I was presenting at an executive strategy meeting last week for the organization in which I lead EHS. During the presentation I had a thought that I want to expand on here: Safety Must be Made. In the discussion with the leadership group I was using this statement to communicate the concept that the people of the organization must take action continuously to ensure that the organizations activities are safe.
Safety does not occur automatically in nature. In fact, nature tends toward unsafe with elevated levels of chaos as the normal state. Chaos is by definition disordered and unpredictable. The lower the level of predictability, the more risk of occurrence of injurious or loss producing events. Safety is maximized in ordered and thus predictable conditions. This ordering must be constantly maintained. If left to nature’s whims, risk increases.
So how do we make safety? There are many aspects to this question but I want to focus this discussion on one: people taking action. I’ll use the analogy of an electrical generator. The generator must be in constant action to maintain the flow of electricity to create an electrical field. In this example, the electricity is the metaphor for safety and the action of the generator (rotor revolutions) represents employee actions. It is consumed as soon as it is made; safety cannot be stored. As long as the employees remain in action, the safety field is maintained.
Actions such as hazard reduction, behavior correction and system improvement are examples. Note that all these require people to make them occur. People Make Safety. The key to ensuring they continue to make safety in the work setting: the culture of the work group must have the basic assumption that safety is a core value. This means that the group self-reinforces the behaviors that maintain or improve safety. On the I/O Psy page of this blog is some great detail on Culture Transformation to Support EHS.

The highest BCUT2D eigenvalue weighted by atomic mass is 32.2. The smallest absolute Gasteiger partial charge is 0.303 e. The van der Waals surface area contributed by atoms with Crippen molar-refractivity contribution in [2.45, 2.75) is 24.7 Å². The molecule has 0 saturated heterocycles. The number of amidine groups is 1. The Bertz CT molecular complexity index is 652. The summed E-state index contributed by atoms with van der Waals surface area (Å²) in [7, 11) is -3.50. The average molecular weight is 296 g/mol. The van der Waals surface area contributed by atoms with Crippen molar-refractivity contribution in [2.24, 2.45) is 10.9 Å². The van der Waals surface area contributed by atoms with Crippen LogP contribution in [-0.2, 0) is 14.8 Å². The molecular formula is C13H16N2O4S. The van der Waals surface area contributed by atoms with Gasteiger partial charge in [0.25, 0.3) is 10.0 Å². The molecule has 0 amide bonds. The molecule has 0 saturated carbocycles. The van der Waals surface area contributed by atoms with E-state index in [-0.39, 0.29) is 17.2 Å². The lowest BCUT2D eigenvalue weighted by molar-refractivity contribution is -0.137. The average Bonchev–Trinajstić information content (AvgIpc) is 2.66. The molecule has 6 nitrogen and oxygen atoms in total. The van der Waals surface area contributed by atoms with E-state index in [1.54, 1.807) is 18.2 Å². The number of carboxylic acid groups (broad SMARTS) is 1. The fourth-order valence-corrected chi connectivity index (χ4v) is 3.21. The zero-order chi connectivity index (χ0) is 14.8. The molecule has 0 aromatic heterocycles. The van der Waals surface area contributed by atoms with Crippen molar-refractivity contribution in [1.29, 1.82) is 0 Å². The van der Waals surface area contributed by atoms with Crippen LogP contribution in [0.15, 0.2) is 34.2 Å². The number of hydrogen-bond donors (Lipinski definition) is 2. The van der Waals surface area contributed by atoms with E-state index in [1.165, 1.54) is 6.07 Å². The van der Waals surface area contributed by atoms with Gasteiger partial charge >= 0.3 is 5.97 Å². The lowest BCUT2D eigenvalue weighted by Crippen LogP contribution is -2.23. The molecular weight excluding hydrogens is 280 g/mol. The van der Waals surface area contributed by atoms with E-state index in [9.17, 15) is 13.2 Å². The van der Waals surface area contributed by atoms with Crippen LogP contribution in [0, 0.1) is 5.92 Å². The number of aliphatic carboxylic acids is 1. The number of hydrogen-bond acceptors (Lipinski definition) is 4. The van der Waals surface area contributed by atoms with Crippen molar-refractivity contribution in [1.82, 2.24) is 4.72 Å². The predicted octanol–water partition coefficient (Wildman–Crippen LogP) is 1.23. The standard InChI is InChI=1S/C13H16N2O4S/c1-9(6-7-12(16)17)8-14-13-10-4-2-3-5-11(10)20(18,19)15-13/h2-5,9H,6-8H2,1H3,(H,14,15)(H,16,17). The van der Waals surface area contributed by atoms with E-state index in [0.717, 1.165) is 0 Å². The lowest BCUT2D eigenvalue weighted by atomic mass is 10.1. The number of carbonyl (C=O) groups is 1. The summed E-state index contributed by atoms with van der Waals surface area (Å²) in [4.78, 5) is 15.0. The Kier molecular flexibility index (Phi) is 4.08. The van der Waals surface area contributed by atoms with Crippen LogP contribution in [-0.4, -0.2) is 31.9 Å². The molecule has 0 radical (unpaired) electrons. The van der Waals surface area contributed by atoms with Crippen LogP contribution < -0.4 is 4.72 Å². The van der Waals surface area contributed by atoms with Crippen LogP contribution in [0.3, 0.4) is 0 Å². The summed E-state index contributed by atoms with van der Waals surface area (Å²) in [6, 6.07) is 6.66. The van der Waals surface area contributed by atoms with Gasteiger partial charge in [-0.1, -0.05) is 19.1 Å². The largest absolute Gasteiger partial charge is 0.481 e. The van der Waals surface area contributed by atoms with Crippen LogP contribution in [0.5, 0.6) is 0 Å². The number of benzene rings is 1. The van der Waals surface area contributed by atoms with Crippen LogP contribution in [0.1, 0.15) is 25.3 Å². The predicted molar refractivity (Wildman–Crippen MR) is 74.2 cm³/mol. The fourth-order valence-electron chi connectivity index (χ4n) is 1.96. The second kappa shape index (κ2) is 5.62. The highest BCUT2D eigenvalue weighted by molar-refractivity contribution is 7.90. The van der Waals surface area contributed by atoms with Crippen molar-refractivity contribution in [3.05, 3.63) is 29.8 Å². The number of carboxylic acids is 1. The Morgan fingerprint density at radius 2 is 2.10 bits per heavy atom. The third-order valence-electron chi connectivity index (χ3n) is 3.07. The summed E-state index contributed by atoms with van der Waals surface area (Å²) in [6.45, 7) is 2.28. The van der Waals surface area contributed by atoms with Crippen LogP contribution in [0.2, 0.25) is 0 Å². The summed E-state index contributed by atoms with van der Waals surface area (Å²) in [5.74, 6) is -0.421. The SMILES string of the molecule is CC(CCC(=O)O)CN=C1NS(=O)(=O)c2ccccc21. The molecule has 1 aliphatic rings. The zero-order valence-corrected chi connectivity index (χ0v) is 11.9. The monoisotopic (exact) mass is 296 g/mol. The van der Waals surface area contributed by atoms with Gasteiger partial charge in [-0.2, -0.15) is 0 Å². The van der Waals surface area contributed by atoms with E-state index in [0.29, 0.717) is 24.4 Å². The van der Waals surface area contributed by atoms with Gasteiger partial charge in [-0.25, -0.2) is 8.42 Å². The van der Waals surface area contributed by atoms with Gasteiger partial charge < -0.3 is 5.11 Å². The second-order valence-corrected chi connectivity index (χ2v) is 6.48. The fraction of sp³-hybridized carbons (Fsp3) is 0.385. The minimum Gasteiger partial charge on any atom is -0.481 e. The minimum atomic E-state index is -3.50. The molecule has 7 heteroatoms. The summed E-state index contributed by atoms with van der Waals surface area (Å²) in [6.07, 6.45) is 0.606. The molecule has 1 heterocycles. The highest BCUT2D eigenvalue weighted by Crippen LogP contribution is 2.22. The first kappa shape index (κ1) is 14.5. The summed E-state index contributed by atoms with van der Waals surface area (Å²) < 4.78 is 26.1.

Summing up this post, Safety is a condition that must be constantly maintained. It is maintained by the people involved in the processes of the organization. The group’s culture must deeply support this constant effort. Safety does not simply exist, it is made and remade by each decision and resultant action taken by people working together.
That is the first time I have seen a definition of the second law of thermodynamics used to describe safety and safety culture. Although, it fits and it fits well!! One of the human values I have looked at is altruism and how an EHS professional can tap this value to improve or expand safety culture. It is so powerful that people will take the action you are talking about to protect their co-workers when it is present. So how do we tap into that value or any other human energy sources to motivate people to anticipate hazards and take action for safety?
Thanks for your comment Randy. I’m glad the post gave you a new perspective to consider. You have asked the million dollar question regarding EHS&S: How do we motivate people to take action? This could be a long answer because of the wealth of information and facets to the question. In the interest of brevity I will focus on one area of the subject. Human behavior is influenced (some would even say controlled) by environmental, social and personal factors. The International Society for Performance Improvement (ISPI.org) has developed a Human Performance Technology Model that summarizes both these factors and the tools to achieve desired outcomes with people. Take a look at the link for more detail.
Good stuff! I think another key with this topic is realistically defining what success looks like. How can we continually improve if we do not know that we have achieved what we set out to do!